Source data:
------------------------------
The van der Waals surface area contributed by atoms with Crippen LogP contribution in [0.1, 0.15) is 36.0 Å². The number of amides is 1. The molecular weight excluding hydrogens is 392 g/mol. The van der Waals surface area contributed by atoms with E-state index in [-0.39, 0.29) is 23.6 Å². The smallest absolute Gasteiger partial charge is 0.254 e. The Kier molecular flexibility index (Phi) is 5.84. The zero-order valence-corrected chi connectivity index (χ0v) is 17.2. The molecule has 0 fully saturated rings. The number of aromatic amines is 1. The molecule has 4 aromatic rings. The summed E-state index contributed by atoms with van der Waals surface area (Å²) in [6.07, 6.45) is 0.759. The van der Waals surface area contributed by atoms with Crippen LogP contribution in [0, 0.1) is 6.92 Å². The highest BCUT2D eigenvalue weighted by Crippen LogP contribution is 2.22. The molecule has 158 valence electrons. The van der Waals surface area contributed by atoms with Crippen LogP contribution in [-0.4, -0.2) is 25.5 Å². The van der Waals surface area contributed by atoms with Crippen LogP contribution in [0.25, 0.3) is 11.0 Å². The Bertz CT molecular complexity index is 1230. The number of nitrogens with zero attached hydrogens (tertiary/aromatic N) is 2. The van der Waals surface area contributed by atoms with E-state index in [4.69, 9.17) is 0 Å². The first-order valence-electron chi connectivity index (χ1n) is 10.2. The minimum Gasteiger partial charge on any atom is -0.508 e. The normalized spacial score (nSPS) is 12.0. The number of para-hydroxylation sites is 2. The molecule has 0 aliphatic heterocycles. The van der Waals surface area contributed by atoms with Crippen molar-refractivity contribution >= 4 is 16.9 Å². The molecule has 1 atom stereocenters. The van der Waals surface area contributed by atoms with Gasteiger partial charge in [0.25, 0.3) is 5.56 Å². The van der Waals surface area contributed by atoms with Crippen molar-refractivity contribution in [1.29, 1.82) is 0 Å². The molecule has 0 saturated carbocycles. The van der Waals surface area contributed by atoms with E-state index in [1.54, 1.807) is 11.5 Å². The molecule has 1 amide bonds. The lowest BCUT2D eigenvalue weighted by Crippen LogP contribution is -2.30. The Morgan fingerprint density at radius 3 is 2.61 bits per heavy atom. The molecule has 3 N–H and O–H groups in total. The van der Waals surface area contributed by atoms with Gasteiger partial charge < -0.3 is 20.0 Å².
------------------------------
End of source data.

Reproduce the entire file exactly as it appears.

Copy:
The van der Waals surface area contributed by atoms with Crippen LogP contribution in [0.1, 0.15) is 36.0 Å². The number of amides is 1. The molecular weight excluding hydrogens is 392 g/mol. The van der Waals surface area contributed by atoms with E-state index in [-0.39, 0.29) is 23.6 Å². The smallest absolute Gasteiger partial charge is 0.254 e. The Kier molecular flexibility index (Phi) is 5.84. The zero-order valence-corrected chi connectivity index (χ0v) is 17.2. The molecule has 0 fully saturated rings. The number of aromatic amines is 1. The molecule has 4 aromatic rings. The summed E-state index contributed by atoms with van der Waals surface area (Å²) in [6.07, 6.45) is 0.759. The van der Waals surface area contributed by atoms with Crippen LogP contribution in [0, 0.1) is 6.92 Å². The highest BCUT2D eigenvalue weighted by Crippen LogP contribution is 2.22. The molecule has 158 valence electrons. The van der Waals surface area contributed by atoms with Crippen LogP contribution in [-0.4, -0.2) is 25.5 Å². The van der Waals surface area contributed by atoms with Crippen LogP contribution in [0.25, 0.3) is 11.0 Å². The Bertz CT molecular complexity index is 1230. The number of nitrogens with zero attached hydrogens (tertiary/aromatic N) is 2. The van der Waals surface area contributed by atoms with E-state index in [4.69, 9.17) is 0 Å². The first-order valence-electron chi connectivity index (χ1n) is 10.2. The minimum Gasteiger partial charge on any atom is -0.508 e. The normalized spacial score (nSPS) is 12.0. The number of para-hydroxylation sites is 2. The molecule has 0 aliphatic heterocycles. The van der Waals surface area contributed by atoms with Crippen molar-refractivity contribution >= 4 is 16.9 Å². The molecule has 1 atom stereocenters. The van der Waals surface area contributed by atoms with Gasteiger partial charge in [0.25, 0.3) is 5.56 Å². The van der Waals surface area contributed by atoms with Crippen molar-refractivity contribution in [1.29, 1.82) is 0 Å². The molecule has 0 saturated carbocycles. The van der Waals surface area contributed by atoms with E-state index in [1.54, 1.807) is 11.5 Å². The molecule has 1 amide bonds. The lowest BCUT2D eigenvalue weighted by Crippen LogP contribution is -2.30. The Morgan fingerprint density at radius 3 is 2.61 bits per heavy atom. The molecule has 3 N–H and O–H groups in total. The van der Waals surface area contributed by atoms with Gasteiger partial charge < -0.3 is 20.0 Å².